SB 5058 would help encourage home ownership in our state by making it easier for smaller condominium buildings to be constructed. It specifically would exempt buildings with 12 or fewer units that are no more than two stories from the definition of multiunit residential building. The bill was passed 97-0 by the House yesterday. Because the House did not amend it, the bill now goes to the governor.

HB 1493 deals with drunk driving. Even though it is a House proposal, it now includes language from SB 5032, my bipartisan proposal that would expand the period for reviewing prior convictions of impaired driving to 15 years, from the 10 years now in state law, when determining whether a new offense of impaired driving is charged as a felony. Under the proposal, any person who has three or more prior DUI offenses within that 15-year lookback period would face a felony, rather than the current penalty of a gross misdemeanor. SB 5032 would give offenders a chance to undergo a highly structured treatment program. The Senate passed HB 1493 on a 48-0 vote Tuesday. You can watch my floor speech in favor of HB 1493 by clicking here. Because the Senate amended it, the bill returns to the House for “concurrence.”   

Abortion-pill stockpile proposal receives Senate hearing

A pro-abortion bill that was introduced only last week is being fast-tracked by Senate Democrats toward passage by the Legislature this session.

Senate Bill 5768 received a public hearing Monday in the Senate Ways and Committee, which passed the bill on a party-line vote yesterday. The proposal would allow the Department of Corrections to stockpile and distribute doses of the abortion pill Mifepristone. If and when SB 5768 reaches the Senate floor, I will vote against it. This proposal is part of an effort by Governor Inslee and some Democrats to turn Washington into an abortion destination state.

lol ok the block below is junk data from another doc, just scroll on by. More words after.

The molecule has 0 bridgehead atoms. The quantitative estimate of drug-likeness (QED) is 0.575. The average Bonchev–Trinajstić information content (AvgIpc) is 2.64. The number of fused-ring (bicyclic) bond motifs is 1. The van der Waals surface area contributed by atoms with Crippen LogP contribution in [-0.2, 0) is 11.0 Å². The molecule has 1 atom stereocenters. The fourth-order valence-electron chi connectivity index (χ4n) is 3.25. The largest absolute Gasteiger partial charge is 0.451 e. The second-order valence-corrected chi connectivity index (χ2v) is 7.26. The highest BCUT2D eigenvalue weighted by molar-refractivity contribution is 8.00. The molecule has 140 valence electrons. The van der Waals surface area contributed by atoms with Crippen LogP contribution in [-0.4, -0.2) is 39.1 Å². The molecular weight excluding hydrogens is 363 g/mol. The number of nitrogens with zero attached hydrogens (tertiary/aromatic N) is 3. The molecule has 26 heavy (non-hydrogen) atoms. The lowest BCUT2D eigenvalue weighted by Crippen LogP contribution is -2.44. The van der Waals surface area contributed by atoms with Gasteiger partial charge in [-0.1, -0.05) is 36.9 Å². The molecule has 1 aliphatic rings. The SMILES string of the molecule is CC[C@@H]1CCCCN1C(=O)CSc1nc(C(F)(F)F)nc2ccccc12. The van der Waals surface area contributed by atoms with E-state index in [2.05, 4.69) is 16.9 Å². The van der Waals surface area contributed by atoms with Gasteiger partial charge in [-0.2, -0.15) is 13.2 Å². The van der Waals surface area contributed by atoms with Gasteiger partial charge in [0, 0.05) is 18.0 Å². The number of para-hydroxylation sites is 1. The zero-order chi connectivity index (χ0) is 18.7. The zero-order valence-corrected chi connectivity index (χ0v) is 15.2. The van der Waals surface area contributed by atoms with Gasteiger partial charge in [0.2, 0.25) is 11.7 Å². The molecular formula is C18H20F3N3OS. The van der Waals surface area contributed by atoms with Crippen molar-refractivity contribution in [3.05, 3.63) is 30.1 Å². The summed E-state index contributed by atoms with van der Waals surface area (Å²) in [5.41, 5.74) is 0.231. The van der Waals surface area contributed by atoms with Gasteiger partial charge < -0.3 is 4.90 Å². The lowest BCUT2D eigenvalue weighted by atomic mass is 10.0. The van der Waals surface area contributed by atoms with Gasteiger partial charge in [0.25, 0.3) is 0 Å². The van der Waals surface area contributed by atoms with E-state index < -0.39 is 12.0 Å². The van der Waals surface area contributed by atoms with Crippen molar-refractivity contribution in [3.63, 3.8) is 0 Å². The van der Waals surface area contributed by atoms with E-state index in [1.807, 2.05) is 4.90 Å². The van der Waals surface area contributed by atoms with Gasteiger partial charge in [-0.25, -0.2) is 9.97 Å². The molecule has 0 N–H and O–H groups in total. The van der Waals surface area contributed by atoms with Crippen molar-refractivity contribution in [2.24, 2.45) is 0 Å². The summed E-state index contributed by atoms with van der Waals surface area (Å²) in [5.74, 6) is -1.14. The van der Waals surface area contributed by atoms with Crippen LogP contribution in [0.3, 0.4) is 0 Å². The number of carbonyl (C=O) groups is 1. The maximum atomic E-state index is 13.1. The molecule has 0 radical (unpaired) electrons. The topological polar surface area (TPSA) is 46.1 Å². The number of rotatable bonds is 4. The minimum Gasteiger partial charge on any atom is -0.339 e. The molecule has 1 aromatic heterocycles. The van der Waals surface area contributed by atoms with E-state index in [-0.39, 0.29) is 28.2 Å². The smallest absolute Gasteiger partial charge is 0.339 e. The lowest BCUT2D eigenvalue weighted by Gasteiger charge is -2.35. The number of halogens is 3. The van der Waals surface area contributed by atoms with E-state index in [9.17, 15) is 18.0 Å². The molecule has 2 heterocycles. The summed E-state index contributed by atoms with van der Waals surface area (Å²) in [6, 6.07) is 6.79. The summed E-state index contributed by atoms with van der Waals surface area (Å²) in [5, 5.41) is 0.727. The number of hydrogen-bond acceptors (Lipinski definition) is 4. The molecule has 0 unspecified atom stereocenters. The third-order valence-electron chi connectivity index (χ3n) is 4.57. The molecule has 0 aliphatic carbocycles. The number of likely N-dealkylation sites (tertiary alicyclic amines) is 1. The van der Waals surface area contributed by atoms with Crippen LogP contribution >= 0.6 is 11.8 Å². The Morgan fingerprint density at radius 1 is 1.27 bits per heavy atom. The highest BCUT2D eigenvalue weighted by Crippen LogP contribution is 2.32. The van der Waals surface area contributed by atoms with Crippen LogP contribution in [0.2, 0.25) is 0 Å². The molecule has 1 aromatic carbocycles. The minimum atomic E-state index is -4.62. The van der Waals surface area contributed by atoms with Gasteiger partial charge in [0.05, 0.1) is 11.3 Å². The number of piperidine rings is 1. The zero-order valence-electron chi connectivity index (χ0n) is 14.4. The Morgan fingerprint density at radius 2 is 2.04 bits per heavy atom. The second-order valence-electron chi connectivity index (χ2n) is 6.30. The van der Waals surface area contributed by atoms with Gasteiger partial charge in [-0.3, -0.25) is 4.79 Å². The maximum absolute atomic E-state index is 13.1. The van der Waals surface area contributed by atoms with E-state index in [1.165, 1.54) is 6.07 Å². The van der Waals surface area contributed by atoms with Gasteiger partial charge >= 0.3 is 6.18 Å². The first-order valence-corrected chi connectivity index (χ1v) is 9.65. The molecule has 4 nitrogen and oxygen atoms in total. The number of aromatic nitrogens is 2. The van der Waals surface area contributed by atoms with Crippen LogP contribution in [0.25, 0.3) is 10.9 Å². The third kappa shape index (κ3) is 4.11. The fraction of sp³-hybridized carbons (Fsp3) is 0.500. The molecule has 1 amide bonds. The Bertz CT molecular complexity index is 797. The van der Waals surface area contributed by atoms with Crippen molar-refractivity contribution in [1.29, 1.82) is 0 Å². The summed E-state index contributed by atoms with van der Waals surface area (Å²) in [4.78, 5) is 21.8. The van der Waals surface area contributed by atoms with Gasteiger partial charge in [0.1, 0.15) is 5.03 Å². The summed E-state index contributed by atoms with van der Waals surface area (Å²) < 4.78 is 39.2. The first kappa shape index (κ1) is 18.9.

The SB 5768 hearing and vote came days after Gov. Inslee announced that he was stockpiling 30,000 doses of Mifepristone in case U.S. District Judge Matthew J. Kacsmaryk of Texas blocked federal Food and Drug Administration approval of the abortion-causing drug. The Texas judge issued a decision last Friday to block this abortion-causing drug. Later on the same day, U.S. District Judge Thomas Rice from eastern Washington’s federal court issued an order prohibiting the FDA from pulling access to the drug. The issue over Mifepristone is likely headed to the U.S. Supreme Court.